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Friends of the Finger Lakes

Eastman Kodak Co. inadvertently helped two friends of the Finger Lakes found a business promoting their favorite region.
Emerson Klees and Robert Sundell both left Kodak in 1991 when the imaging giant offered an attractive deal. They struck up a conversation at a retirement luncheon and realized they shared an interest in the Finger Lakes.
Sundell had been an international marketing and operations man for Kodak. While living in Europe, he noticed travelers were beginning to use audiocassette tapes to aid them on their tours.
He thought tour cassettes for the Finger Lakes might be a promising enterprise, but knew little about the area.
Klees mentioned to Sundell that he was an amateur Finger Lakes historian and had always wanted to write books about it. Sundell, who long wanted to operate his own business, realized Klees was the partner he needed.
“I wasn’t in a position to do research. As a marketing and sales (expert), research was foreign to my nature,” Sundell jokes.
Friends of the Finger Lakes produced its first tape, on Keuka Lake, in early 1992. The pair followed with tapes on Cayuga, Seneca and Canandaigua lakes and the region to the west. No other local company produces cassettes like these, Sundell says, though similar businesses exist around cities like New York, Washington, D.C., and Santa Fe, N.M.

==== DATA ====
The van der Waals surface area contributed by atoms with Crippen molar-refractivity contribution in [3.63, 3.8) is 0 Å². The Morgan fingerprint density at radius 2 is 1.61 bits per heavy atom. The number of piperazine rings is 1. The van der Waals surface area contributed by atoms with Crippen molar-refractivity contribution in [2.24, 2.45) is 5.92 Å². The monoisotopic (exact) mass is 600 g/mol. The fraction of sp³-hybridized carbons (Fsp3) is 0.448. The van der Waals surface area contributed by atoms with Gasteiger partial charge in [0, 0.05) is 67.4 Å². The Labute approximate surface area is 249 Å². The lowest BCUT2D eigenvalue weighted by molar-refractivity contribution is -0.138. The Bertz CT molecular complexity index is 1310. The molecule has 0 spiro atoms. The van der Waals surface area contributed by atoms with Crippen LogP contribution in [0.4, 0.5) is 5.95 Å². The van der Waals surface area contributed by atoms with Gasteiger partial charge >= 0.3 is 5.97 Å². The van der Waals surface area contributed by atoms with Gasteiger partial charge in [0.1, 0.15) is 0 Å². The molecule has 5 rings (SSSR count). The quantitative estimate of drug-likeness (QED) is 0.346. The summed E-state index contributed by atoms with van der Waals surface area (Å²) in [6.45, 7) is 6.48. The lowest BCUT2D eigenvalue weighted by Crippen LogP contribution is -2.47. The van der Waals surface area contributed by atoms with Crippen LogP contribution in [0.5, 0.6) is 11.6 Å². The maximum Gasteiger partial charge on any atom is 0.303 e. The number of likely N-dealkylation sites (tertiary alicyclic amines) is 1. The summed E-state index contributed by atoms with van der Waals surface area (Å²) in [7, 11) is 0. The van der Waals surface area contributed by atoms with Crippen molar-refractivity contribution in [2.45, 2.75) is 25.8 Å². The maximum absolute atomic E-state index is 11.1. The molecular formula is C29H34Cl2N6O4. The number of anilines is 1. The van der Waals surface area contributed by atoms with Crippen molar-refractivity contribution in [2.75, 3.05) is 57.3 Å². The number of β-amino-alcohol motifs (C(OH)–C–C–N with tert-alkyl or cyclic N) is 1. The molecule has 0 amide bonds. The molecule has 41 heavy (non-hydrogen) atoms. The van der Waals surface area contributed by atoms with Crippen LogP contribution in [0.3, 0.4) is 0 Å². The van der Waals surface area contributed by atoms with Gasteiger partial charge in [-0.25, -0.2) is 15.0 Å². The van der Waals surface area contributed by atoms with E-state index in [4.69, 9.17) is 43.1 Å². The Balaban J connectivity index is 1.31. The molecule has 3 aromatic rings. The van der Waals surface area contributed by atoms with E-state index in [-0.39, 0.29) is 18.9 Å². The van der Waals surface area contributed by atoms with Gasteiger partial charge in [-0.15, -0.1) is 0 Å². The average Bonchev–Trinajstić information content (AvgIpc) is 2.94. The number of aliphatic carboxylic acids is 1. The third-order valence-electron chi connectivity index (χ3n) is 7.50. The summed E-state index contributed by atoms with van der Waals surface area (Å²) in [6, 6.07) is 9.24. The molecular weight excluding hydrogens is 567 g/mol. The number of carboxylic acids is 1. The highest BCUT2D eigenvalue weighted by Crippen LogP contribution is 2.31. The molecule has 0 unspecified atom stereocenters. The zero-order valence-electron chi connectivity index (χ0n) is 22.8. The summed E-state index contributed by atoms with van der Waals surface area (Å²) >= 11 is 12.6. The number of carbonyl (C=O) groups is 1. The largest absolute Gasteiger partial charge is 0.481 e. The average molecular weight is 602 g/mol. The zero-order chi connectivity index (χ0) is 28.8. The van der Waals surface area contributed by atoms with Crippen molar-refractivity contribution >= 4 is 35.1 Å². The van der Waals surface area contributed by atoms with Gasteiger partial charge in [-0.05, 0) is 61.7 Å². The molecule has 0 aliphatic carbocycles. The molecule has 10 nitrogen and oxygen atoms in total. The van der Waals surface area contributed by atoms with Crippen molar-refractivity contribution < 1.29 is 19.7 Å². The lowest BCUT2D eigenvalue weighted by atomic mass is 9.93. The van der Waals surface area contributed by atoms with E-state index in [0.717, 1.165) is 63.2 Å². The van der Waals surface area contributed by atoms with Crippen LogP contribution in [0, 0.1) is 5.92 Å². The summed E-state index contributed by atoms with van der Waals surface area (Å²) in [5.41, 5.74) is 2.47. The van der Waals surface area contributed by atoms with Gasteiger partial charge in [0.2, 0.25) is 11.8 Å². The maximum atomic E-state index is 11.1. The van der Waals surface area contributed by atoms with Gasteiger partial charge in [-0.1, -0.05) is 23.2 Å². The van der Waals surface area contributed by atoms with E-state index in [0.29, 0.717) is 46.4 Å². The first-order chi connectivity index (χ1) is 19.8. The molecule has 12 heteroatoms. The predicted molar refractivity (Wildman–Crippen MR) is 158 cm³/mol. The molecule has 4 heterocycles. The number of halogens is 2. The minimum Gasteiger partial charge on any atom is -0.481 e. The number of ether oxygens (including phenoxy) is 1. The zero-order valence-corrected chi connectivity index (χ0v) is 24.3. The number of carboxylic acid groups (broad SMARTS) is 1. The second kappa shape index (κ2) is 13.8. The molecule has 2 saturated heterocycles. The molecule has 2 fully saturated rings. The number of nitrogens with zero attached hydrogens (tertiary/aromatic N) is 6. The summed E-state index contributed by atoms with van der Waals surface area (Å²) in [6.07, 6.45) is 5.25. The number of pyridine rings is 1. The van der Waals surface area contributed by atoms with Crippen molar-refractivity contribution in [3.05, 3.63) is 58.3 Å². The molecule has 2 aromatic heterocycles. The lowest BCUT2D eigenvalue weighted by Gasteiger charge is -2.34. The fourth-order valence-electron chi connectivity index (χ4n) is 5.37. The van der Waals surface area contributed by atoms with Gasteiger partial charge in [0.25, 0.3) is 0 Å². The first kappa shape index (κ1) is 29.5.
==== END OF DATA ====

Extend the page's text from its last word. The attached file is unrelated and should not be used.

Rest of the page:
Cassettes discuss points of interest, regional history and famous locals. Each tape is roughly an hour long, with enough sightseeing suggestions to consume an entire weekend.
Klees also has published two books through Friends of the Finger Lakes. Tapes and books sell in bookstores like Borders Books and Music, Worldwide News and the Village Green, and in gift shops and hotels.
The firm would like to pursue other means of marketing, Sundell says, such as through the Automobile Association of America and as a promotional tool. One area hotel included cassettes with bottles of wine and baskets of fruit for a promotional package.
Klees and Sundell may explore the video medium for future projects, though they are holding back because videos are much more expensive to produce, Sundell says. The company plans to produce more cassettes–Skaneateles and Chautauqua lakes, the Seaway Trail, the Erie Canal and more distant regions are possibilities–but not this year. Sundell will be busy with the Finger Lakes Association, a non-profit group, to promote the region at an international trade show.
Friends of the Finger Lakes is riding the wave of the tourism industry, which Sundell says is booming. Experts predict by 1996 it will bump agriculture out of the spot as New York’s top industry.
“We need to make visitors realize there’s something in between New York City and Niagara Falls,” he says.
The Finger Lakes region has long been attractive to residents in the Northeast because of its proximity and inexpensive offerings, Sundell says. But the region’s popularity may be growing due to a leisure trend.
“People are not going on two-, three-, four-week vacations, people are taking longer weekends,” he says. “The Finger Lakes (area) lends itself well to that.”

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